For once Calvin Peete forgot his allergies, his bad contact lenses, his kinked back and the exhaustion that, on one famous occasion, felled him in a sand trap. This time he played it straight and kept to golf. At the La Costa Country Club near San Diego, a citadel of milk, honey and reconstructive surgery, Peete won the MONY Tournament of Champions, putting together a string of subpar figures to kick off the PGA Tour season with a record-shattering flourish.
In 1985, Peete made headlines of another kind in spa-land, putting like Wayne Gretzky on the 5th hole and taking so many strokes that he lost count. "What's trump?" asked Peete, before he conveniently disqualified himself. Last week, with a little help from perfect weather, Peete had rounds of 68-67-64-68 for a 21-under-par 267; it left the rest of the field looking at him through binoculars. "You can't catch what you can't see," said Mark O'Meara, who finished second, six strokes back.
When Peete is healthy and has his mind on golf, he can decorate a scorecard like few others, even though he supposedly cannot putt or hit the big drive and can't straighten his left arm, which was broken in a childhood accident. Going back to January 1982, Peete has won 10 tournaments; he usually leads the tour in driving accuracy and greens hit in regulation. In the same span, Tom Watson has taken nine titles, Lanny Wadkins eight, Curtis Strange, Craig Stadler and Tom Kite five apiece. Asked to pinpoint why the 42-year-old Peete keeps getting better when his contemporaries are fading, his caddie, Dolphus Hull, better known as "Golf Ball," explained succinctly, "He goes flag on you." Translation: He's hungry to win. "I have to be," says Peete. "I've got a wife, a daughter and three boys over 6 feet tall with big appetites. I haven't made $4 million like Jack Nicklaus has."
If he keeps playing this way, he might yet do it. Peete's 267 at La Costa was six strokes better than the previous best score there. Peete won $90,000, which brings his career earnings to $1,724,318, all but a pocketful of it since '79.
January 20, 1986
Peete gave an indication of what was to come when he shot a 64 in the pro-am. That night he had dinner with his longtime friend, the Rev. Jesse Jackson, who was in San Diego to speak to high school students about drug abuse. Might Peete be part of Jackson's political movement in '88? "No way," said Peete. "He won't caddie for me and I won't be his campaign manager."
Peete admitted that he wanted to redeem himself after not finishing the tournament last year. "That was conduct unbecoming a professional," he said, sounding like a military man explaining an AWOL. Over several years Peete had dropped out of a number of tournaments after shooting a high score in a round. Last spring, the PGA Tour court-martialed him, adding a regulation that denies eligibility for tour-statistic championships to players who withdraw during competition. The Cal Peete rule, the players call it.
Peete stationed himself atop the leader board along with Mark McCumber with a first-round 68 and stayed there, mostly because his precise game avoids trouble. He made only three bogeys during the first two rounds—two of those on the par-4, 449-yard 5th hole, where he was short of the green one day and in a green-side bunker the next—and none over the last 36 holes.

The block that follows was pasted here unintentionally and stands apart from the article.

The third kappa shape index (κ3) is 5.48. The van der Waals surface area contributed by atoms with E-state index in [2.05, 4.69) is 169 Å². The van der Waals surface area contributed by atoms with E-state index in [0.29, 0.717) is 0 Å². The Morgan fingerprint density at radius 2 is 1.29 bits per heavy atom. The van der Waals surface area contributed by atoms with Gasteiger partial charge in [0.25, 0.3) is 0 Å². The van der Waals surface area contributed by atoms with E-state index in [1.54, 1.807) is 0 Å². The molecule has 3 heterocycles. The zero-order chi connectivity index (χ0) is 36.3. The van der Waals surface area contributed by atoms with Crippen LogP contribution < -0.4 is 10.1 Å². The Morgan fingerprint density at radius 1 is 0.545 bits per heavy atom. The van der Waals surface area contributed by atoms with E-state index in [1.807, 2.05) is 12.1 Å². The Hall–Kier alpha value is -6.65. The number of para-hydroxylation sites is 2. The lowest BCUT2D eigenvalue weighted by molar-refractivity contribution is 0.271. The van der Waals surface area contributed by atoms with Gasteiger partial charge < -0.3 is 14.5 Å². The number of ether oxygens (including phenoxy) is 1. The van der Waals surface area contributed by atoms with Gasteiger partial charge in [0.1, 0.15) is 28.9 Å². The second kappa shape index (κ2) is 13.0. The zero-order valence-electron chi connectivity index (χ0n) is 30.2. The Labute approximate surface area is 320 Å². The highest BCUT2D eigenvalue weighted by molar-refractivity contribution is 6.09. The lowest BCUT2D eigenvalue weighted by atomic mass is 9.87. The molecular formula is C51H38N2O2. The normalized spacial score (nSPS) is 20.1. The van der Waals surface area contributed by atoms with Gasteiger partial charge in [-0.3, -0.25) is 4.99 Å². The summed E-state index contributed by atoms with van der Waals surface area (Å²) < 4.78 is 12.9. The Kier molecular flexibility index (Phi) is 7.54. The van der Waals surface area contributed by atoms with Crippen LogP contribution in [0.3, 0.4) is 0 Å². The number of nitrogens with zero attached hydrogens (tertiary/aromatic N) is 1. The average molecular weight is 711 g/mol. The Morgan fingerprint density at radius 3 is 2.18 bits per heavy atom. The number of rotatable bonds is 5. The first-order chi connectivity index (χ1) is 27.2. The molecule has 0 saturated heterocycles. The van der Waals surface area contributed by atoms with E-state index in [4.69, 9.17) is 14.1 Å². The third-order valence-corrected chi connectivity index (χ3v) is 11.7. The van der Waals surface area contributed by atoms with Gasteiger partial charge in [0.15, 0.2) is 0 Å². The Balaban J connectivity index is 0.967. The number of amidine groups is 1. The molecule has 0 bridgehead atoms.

While Peete was building his lead, people were talking about the pros who weren't playing at La Costa—the superstar in exile, Seve Ballesteros, who has been barred from the tour this season because he played too few events in '85, and Watson and Nicklaus, who didn't win last year and thus weren't eligible. And tongues were wagging over the amateur in the field, Scott Verplank, who qualified by winning the Western Open.
For a time, it seemed as if Verplank, the only amateur to win a PGA event since Gene Littler prevailed at San Diego in 1954, might challenge Peete. Verplank is 21, exactly half Peete's age. He started slowly, shooting a 72, but he followed with 67-68 and closed with a 72 for a tie for fourth place, worth a handshake in his simon-pure world. The Oklahoma State senior now has passed up more than $110,000 in prize money because of his amateur standing.
Verplank plans to turn pro after he graduates in May. "Scott reminds me of a young Johnny Miller, Lanny Wadkins or Jack Nicklaus," said Peete. "They were [as good as] pros as kids, they just didn't have the name. I think Verplank is the best player on the tour right now."
Verplank certainly has a different way of talking about golf. "I just try to max out what I'm doing," he says. In the third round Friday, he was paired with 28-year-old Bernhard Langer, the Masters champion who is so good that his caddie, Pete Coleman, drives a Porsche. Langer also is one of the tour's legitimate rocket launchers, 14th in driving distance last year, but Verplank probably made him feel like a weakling as he hit every one of his drives dead-solid, max-out, outhitting Langer and outscoring him by three shots.
Friday was the day Verplank almost made his move. He snaps his fingers when he drains a long putt, and things were clicking until he reached the 9th hole and hit a duffer's duck hook into the water. That cost him two strokes. Then on the back nine he missed birdie putts of four, eight and seven feet. "You can't do those things and win," said Verplank. He added, "Maybe I missed because it's January."
Friday was also the day that Peete broke out of a three-way tie for the lead with O'Meara and Kite. He tied the course record with a 64, getting eight birdies—five of them in a six hole stretch. Peete one-putted 11 times, which quieted talk about his weakness on the greens. His playing companion, Jim Thorpe, the walking muscle, also scoffed at Peete's rep as a powder-puff hitter. "All I know is, when he has to hit it by me, he does."
And when he has something to prove, he does that, too.